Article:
Minor (shoulder) will begin a rehab assignment with Triple-A Omaha on Thursday, 610 Sports Radio's Josh Vernier reports.
He recently threw a live batting practice session, so a rehab assignment was anticipated to begin this week. The Royals could desperately use some help in the starting rotation, and if Minor's rehab assignment goes well, he should get a shot to start games for the big league club in August. That said, it's worth pointing out that Minor hasn't been a quality big league pitcher since 2013, primarily due to injuries, but also ineffectiveness in his last full season in 2014.
Rodriguez has been using his slider more often and getting good results with the pitch, Mark C. Volain of MassLive.com reports. "It's become a much more defined pitch so it's a much more usable pitch. He's been able to mix it in with the two other pitches that he has," manager John Farrell said. "I can't say there's a prescribed number to go out there and throw, but it's a good pitch and he's using it."
Since his return from the minors, Rodriguez has thrown his slider a bit more than 30 percent of the time, according to BrooksBaseball.net. Rodriguez threw the slider 32 times during Wednesday's loss, matching the number he threw in his previous start, but saw an uptick in strikes with the pitch, with 21 called strikes Wednesday compared to 19 last Friday. There are still issues he needs to overcome -- we'd like to see Rodriguez get deeper into games with more consistency -- but there are hopeful signs of improvement.
Shoemaker (5-11) gave up five runs on eight hits and a walk in Wednesday's loss to the Royals. He struck out just one.
Considering Shoemaker had recorded 11- and 13-strikeout games quite recently, it's startling to see him fall back to just a single whiff even against a contact-oriented time like the Royals. Considering the progress he's made keeping the ball in the park, it'd be nice to get more than mediocrity out of Shoemaker's ERA (4.17) and WHIP (1.26), but most of the ugliest numbers there came way back in April. Of course, that's not to say he's been much better in July -- he hasn't.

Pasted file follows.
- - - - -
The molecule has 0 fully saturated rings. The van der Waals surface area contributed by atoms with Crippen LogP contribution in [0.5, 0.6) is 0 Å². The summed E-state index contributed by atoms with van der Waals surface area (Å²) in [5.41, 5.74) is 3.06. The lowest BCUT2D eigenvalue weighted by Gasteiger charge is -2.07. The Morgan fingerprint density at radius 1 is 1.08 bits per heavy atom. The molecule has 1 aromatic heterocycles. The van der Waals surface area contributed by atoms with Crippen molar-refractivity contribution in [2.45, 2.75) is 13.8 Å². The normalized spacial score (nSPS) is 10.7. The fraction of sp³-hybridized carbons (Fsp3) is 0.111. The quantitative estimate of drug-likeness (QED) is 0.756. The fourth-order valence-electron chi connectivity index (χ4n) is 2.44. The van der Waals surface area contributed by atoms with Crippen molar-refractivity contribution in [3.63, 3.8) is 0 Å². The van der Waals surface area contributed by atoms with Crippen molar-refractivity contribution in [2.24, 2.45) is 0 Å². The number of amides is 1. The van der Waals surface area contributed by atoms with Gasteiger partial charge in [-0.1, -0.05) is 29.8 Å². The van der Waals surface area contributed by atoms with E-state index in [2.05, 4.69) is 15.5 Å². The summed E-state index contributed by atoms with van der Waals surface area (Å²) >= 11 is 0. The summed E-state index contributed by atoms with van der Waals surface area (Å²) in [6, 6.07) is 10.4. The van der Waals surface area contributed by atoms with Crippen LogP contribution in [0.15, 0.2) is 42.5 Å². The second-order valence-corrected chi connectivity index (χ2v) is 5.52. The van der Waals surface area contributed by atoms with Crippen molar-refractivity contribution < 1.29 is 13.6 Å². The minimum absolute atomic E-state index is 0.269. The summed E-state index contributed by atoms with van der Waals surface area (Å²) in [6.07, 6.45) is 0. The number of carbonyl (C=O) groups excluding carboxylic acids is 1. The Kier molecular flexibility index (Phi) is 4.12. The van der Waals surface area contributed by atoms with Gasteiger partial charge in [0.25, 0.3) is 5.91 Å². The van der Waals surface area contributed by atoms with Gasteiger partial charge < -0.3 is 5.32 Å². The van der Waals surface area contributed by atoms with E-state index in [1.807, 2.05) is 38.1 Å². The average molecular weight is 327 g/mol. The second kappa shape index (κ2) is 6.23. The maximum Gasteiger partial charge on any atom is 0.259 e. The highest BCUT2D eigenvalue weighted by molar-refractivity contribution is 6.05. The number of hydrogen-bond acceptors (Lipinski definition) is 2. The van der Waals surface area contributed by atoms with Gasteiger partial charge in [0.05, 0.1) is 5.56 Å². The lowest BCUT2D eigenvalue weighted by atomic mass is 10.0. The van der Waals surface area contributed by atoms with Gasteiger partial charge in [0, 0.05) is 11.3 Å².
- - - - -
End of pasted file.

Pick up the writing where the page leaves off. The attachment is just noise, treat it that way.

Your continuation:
Darvish allowed two runs, four hits and no walks over six frames, but didn't factor into the decision in Wednesday's 6-4 loss against the Athletics.
After struggling with his command and surrendering a leadoff triple and solo shot in a rocky first inning, the right-hander settled in nicely as he allowed just two other batters to reach base before departing in the sixth with a one-run lead. The 29-year-old was in line to collect his first win since June 3, until the bullpen imploded and surrendered four runs in the eighth inning. Darvish will get another shot to add to the win column this Tuesday when he takes the mound in Baltimore.
Duffey (5-8) was blasted for five runs on eight hits and a walk over just 1.1 innings in Wednesday's loss to the Braves.
His teammates made a valiant comeback effort, but it fell just short, leaving Duffey with his second straight loss in an abbreviated outing. In those two games, he's given up 11 runs (all earned) and a stunning 17 hits and two walks without a strikeout over 3.2 innings. Duffey's been hugely blowup-prone this year, and this is only the latest example, but manager Paul Molitor said after the game that the 25-year-old righty is still in line to start Monday.
Johnson's first start back for Triple-A Pawtucket was described as "tentative" by Red Sox manager John Farrell, Julian Benbow of the Boston Globe reports. The left-hander allowed four runs on six hits and four walks last Sunday in his return to Pawtucket after four starts at the lower levels of the organization.